Every cloud has a silver lining. When Historic Boston lost a major tenant from the Old Corner Bookstore retail space a few months ago, we were obviously very disappointed. The money that HBI earns from its properties supports the organization’s operations and projects. HBI is also committed to helping Downtown Crossing thrive in this otherwise lean economy. We’ve taken this less-than-ideal situation and turned into a positive outcome for us, for Downtown Crossing, for a few of our partners. With prospects for a new retail tenant few; HBI opened the Old Corner’s doors to the students of the North Bennet Street School for their annual student exhibit.
Tuesday, July 27, 2010
Tuesday, July 20, 2010
Seven years ago, structural engineer John Wathne attached a video camera to his son’s toy remote truck and let ‘er rip across the second floor of the Modern Theater on Washington Street in Boston’s Theatre District. He wasn’t certain the floor would hold him. Wathne had been hired by Historic Boston to assess the structural integrity of a long abandoned building that had been open to the elements for decades and was now facing demolition due to public safety concerns. But how did this 1876 building, which contains Boston’s first purpose-built movie theater, get to this point? Let’s back up.
In 1876, architectural firm Levi Newcomb and Son designed the five story Ruskinian Gothic structure, known as the Dobson Building. The brownstone warehouse was home to a carpet showroom until 1913 when Boston philanthropist George R. White hired renowned theater architect, Clarence Blackall, to insert a theater into the first floor. Blackall designed a three story, 800 seat auditorium for the viewing of “high class photo plays” and adorned the exterior with a marble faced arched entry. The theater, which later became known as the Mayflower, showed movies into the early 1980s (though mostly in the adult category starting in the 1960s). As Boston’s Theater district fell into decline, so did the Mayflower. The building fell out of use and sat vacant for more than 20 years.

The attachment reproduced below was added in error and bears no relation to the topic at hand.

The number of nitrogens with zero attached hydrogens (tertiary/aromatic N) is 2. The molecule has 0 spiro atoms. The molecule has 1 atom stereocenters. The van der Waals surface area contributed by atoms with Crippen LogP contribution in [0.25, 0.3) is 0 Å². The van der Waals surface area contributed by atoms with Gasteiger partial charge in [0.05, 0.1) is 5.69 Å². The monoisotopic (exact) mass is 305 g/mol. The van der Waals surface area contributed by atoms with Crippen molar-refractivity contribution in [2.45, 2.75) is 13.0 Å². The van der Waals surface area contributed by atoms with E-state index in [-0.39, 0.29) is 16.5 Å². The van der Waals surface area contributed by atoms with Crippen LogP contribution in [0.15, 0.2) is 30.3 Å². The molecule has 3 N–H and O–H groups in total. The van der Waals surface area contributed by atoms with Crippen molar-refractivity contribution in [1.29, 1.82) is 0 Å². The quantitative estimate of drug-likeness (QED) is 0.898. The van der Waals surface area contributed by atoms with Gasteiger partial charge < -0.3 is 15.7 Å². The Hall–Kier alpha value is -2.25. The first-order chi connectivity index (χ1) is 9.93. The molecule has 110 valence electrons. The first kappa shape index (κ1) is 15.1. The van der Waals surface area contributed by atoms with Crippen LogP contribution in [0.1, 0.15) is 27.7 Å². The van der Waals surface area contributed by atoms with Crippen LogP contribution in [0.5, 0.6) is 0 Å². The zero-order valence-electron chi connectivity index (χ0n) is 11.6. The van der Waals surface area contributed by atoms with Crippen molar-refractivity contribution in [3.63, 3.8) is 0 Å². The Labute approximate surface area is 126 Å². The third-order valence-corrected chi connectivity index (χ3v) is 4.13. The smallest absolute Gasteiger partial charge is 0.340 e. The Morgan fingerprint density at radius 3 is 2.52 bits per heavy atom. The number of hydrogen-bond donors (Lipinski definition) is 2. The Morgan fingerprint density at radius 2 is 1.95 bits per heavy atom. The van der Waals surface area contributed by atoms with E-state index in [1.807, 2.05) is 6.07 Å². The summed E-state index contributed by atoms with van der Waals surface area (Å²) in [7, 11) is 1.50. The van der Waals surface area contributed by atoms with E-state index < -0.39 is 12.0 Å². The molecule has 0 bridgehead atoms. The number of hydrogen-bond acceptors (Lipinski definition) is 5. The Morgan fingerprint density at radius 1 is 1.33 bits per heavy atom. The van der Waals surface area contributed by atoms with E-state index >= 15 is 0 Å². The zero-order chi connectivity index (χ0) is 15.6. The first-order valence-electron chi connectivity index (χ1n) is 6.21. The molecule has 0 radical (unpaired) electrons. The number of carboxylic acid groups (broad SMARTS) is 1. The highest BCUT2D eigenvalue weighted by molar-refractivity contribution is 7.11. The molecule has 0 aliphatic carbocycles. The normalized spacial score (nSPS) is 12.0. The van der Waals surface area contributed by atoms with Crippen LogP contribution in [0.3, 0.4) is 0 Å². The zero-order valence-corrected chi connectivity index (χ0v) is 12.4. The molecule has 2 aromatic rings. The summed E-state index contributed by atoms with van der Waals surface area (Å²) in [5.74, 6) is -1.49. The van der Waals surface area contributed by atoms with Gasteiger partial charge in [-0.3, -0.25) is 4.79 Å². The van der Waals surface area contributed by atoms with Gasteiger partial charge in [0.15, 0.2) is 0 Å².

Friday, July 9, 2010
Historic Boston congratulates board member Chrystal Kornegay for her recent selection to participate in the NeighborWorks "Achieving Excellence in Community Development" program in collaboration with Harvard University's Kennedy School of Government. Kornegay, who is the CEO of Urban Edge, a community development corporation (CDC) based in Boston's Jamaica Plain and Roxbury neighborhoods, will be one of 49 leaders from across the country that will participate in the program. For more information, see the article in Banker and Tradesman.
Wednesday, July 7, 2010
For obvious reasons, the Eustis Street Fire House is very special to Historic Boston. As the oldest extant fire house in the city of Boston and one of the few that was built to house human powered fire equipment, it is significant historically. It is the oldest remaining building in Roxbury's Dudley Square and together with the adjacent Eliot Burying Ground and nearby 1870 Owen Nawn Factory, form a historic district that anchors the northern section of the business district. With all it’s well-preserved architectural detail, we think it’s one of the most distinctive (and attractive!) buildings in the city.
So, we began to wonder about the fate of other historic fire houses in Boston and discovered many that have taken on new uses over the years. Clearly Boston is as dedicated to re-using its old fire houses as it was to building them. Once you start looking, for these fire houses, you realize that they are EVERYWHERE! We have profiled a few of these re-used fire houses below. Take a look and soon you too will be spotting fire houses everywhere you look!
Harvard Avenue, Allston
The village of Allston began to experience considerable growth in the 1870s and soon needed the necessary municipal infrastructure, such as a post office and a fire house. The first fire house, constructed of wood, was built in 1876. It was replaced by this more substantial yellow brick fire house in 1890, and was occupied by Chemical Engine Company 6. In 1914, the building’s front façade was altered when the fire department added a second apparatus door.
On April 5, 1916, Ladder Company 14 was reorganized at this firehouse. Ladder 14 had been in service at Fort Hill Square, Downtown from January 30, 1893 to April 23, 1915. Engine 41 and Ladder 14 remained at this firehouse until June 15, 1977 when the companies moved to a new firehouse at 460 Cambridge Street in the Union Square section of Allston. The firehouse at 16 Harvard Avenue was closed on that date.
The building was sold and converted into office space and retail uses on the first floor.